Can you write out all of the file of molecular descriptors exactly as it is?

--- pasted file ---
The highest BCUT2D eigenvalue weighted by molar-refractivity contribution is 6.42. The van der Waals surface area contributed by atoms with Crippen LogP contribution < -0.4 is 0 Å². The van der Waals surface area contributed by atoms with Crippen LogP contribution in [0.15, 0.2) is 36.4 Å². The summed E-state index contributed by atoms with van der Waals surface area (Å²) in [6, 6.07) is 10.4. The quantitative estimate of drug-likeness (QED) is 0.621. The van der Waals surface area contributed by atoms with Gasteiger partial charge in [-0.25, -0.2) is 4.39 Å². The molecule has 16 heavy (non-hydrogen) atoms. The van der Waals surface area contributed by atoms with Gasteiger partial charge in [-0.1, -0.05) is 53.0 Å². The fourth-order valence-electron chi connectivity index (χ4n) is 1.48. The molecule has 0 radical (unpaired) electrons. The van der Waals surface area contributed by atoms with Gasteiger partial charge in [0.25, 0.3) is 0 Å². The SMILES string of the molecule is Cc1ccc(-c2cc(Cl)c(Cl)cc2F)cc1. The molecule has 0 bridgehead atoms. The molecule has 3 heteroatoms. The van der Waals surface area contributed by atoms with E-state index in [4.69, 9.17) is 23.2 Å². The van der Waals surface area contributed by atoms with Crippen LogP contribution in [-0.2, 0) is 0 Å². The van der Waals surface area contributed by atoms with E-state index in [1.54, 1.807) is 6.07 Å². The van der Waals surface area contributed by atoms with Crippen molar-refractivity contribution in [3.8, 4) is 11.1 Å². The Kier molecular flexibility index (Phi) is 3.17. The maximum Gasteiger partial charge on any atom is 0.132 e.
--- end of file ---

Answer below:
The highest BCUT2D eigenvalue weighted by molar-refractivity contribution is 6.42. The van der Waals surface area contributed by atoms with Crippen LogP contribution < -0.4 is 0 Å². The van der Waals surface area contributed by atoms with Crippen LogP contribution in [0.15, 0.2) is 36.4 Å². The summed E-state index contributed by atoms with van der Waals surface area (Å²) in [6, 6.07) is 10.4. The quantitative estimate of drug-likeness (QED) is 0.621. The van der Waals surface area contributed by atoms with Gasteiger partial charge in [-0.25, -0.2) is 4.39 Å². The molecule has 16 heavy (non-hydrogen) atoms. The van der Waals surface area contributed by atoms with Gasteiger partial charge in [-0.1, -0.05) is 53.0 Å². The fourth-order valence-electron chi connectivity index (χ4n) is 1.48. The molecule has 0 radical (unpaired) electrons. The van der Waals surface area contributed by atoms with Gasteiger partial charge in [0.25, 0.3) is 0 Å². The SMILES string of the molecule is Cc1ccc(-c2cc(Cl)c(Cl)cc2F)cc1. The molecule has 0 bridgehead atoms. The molecule has 3 heteroatoms. The van der Waals surface area contributed by atoms with E-state index in [4.69, 9.17) is 23.2 Å². The van der Waals surface area contributed by atoms with Crippen LogP contribution in [-0.2, 0) is 0 Å². The van der Waals surface area contributed by atoms with E-state index in [1.54, 1.807) is 6.07 Å². The van der Waals surface area contributed by atoms with Crippen molar-refractivity contribution in [3.8, 4) is 11.1 Å². The Kier molecular flexibility index (Phi) is 3.17. The maximum Gasteiger partial charge on any atom is 0.132 e.